Saturday, November 6, 2010

The New Slavery

As a brilliant inventor and statesman, a progressive farmer, and a tireless advocate for liberty and morality, Thomas Jefferson has a rightful place as one of our nations most respected founding fathers.   But despite his many excellent qualities, he actively and knowingly destroyed the lives of other people for his own personal gain.  Over the course of his life, Jefferson was known to have owned 600 slaves. 

How is it that somebody who was so obviously brilliant and otherwise morally outstanding plays a part in the destruction of 600 people's lives?  A character flaw, perhaps?

As with any other person, Jefferson's benchmark for morality was set by the norms of the society he was a part of.   With a few notable exceptions, that society had no qualms with the enslavement of other people for their own personal gain.  Something which would appear to be unquestionably immoral to an outside observer was thus unquestioned by the society that benefitted from this behavior.   Morality was based not on right or wrong as we would like to think, but rather upon a lemming-like consensus among peers.

You and I are no different.  We base our moral benchmark upon the norms set by our present day society -  not upon right vs. wrong.  Not only does the collective conscience of our society turn a blind eye to our behavior, but it effectively punishes those who would question it. 

The primary difference between Jefferson's moral failure and our own is that his actions had direct impacts on people he knew and saw on a daily basis.  Our moral failures are a bit more nebulous, and thus more difficult to address.  All we can be sure of is that our actions are likely to destroy the life of people unknown, in ways we can only guess at.  In fact, our own lives are likely to be among those destroyed - by ourselves.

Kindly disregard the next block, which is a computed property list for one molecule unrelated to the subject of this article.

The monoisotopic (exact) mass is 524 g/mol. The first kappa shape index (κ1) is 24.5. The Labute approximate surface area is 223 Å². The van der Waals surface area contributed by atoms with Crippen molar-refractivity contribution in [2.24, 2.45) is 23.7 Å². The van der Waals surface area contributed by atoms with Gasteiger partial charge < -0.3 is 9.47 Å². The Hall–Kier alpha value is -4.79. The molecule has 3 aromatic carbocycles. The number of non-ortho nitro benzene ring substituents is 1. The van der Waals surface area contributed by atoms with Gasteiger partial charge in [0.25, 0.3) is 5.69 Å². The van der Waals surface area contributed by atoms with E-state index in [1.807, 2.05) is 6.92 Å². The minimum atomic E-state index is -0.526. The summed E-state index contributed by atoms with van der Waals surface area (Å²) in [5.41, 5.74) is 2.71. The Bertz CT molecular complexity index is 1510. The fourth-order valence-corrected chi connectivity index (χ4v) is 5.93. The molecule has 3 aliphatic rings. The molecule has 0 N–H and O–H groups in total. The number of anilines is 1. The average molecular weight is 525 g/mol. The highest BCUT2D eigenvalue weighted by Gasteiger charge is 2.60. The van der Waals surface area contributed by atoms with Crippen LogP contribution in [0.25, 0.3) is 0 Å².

Though Jefferson did speak out against slavery and make efforts to end it, he remained a slave owner until his death.  I'm sure the benefits to be realized as a slave owner were very difficult to give up.  I know I'll be the same in this regard, as the benefits of my fossil fuel use are also very difficult to forego.  I'll continue to destroy the lives of people and animals unknown, for my own personal gain and convenience.  But I still plan to chip away at my own dependence.

Truth be told, no human has ever walked the earth without adversely affecting other people or animals.  Our ancestors hunted desirable species to extinction, negatively altering their own environments.  Our agriculture has had negative impacts all the way back to its infancy in Mesopotamia.  It's simply not possible to be a no-impact human.  It is possible to be a low impact human, however.  Modern American society makes each of us far more destructive than our ancestors by an order of magnitude.  Each of us needs to strive for lower impact, both as a moral imperative as well as for the self interest of perpetuating our species. 

The thing is, we'll never know exactly which of our actions were responsible for which effects.  Just as the x-ray of a lung cancer patient has no Marlboro logo which would allow us to determine the exact culprit, no future dustbowl will come with a BP or Peabody Coal logo.  

I believe that the massive and unprecedented heat wave and fires in Russia are a direct and tangible result of my own fondness for driving to the mountains so that I could go skiing.  But nobody will ever be able to pin it on me.  Am I innocent because everyone else was also driving cars too?